The Super Cluster model emphasizes three types of industrial engagement: infrastructure planning for industrial clusters, funding across different industries, and knowledge sharing. It is a model that is being replicated worldwide.

For example, The World Economic Forum, in collaboration with Accenture and the Electric Power Research Institute (EPRI), has launched an industrial clusters initiative to connect private and public stakeholders to meet their decarbonization goals. The approach seeks to improve collaboration and the way companies can access public sector funding.3

Digital technologies will form the backbone of industrial clusters

As heavy industry decarbonizes, these industrial clusters will become more common, increasing the depth and breadth of collaboration across the supply chain. Given the closeness of these partnerships, and their long-term nature, industrial clusters will increasingly require a common technology platform.

Accenture has worked with multiple hubs helping participants define their business cases, operating models, partnership agreements, governance processes, core processes, and business models. We have developed technology solutions to support these consortiums, including the use of blockchain.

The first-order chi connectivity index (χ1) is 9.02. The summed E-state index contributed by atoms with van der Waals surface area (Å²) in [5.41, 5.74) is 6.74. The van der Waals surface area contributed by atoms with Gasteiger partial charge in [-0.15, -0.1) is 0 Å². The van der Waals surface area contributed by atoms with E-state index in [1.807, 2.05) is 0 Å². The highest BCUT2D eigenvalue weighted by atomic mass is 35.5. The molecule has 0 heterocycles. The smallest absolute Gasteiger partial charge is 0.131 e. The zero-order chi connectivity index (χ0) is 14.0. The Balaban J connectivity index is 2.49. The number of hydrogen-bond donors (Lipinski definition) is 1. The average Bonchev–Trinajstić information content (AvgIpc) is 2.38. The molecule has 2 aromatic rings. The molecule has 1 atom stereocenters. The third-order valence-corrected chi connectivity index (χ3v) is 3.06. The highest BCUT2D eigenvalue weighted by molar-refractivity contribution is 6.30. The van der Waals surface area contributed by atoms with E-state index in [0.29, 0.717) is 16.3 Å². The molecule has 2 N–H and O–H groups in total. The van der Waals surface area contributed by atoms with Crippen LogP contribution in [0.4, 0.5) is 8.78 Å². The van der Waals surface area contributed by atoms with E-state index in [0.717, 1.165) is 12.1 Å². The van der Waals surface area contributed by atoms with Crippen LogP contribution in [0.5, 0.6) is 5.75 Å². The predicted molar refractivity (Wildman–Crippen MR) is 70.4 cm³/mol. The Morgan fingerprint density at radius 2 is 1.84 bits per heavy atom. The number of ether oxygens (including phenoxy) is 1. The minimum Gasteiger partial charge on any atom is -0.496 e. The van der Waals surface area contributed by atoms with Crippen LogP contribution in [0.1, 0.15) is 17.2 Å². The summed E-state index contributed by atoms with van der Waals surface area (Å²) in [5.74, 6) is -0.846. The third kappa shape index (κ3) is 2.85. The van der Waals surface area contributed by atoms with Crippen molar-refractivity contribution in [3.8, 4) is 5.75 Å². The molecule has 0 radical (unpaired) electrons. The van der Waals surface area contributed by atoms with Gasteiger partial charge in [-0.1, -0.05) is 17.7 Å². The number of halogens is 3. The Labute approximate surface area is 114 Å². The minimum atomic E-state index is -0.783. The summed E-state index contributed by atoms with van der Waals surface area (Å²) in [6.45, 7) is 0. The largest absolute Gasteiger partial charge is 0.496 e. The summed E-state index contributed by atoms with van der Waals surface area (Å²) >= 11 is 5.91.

As the cluster model matures, so will the platforms that enable deep collaboration, especially how that collaboration is governed. The platforms will define the collaboration framework, and will be another tool to help accelerate the scale of low-carbon solutions. We’re excited about being part of this decarbonization journey and invite you to be part of it too.

More Industrial Hubs to Accelerate Their Net-Zero Transition

Net-Zero Basque Industrial Super Cluster

World Economic Forum, Accenture and EPRI Launch Initiative to Accelerate the Transition of Industrial Clusters towards Net Zero


David Rabley

Managing Director – Strategy & Consulting, Energy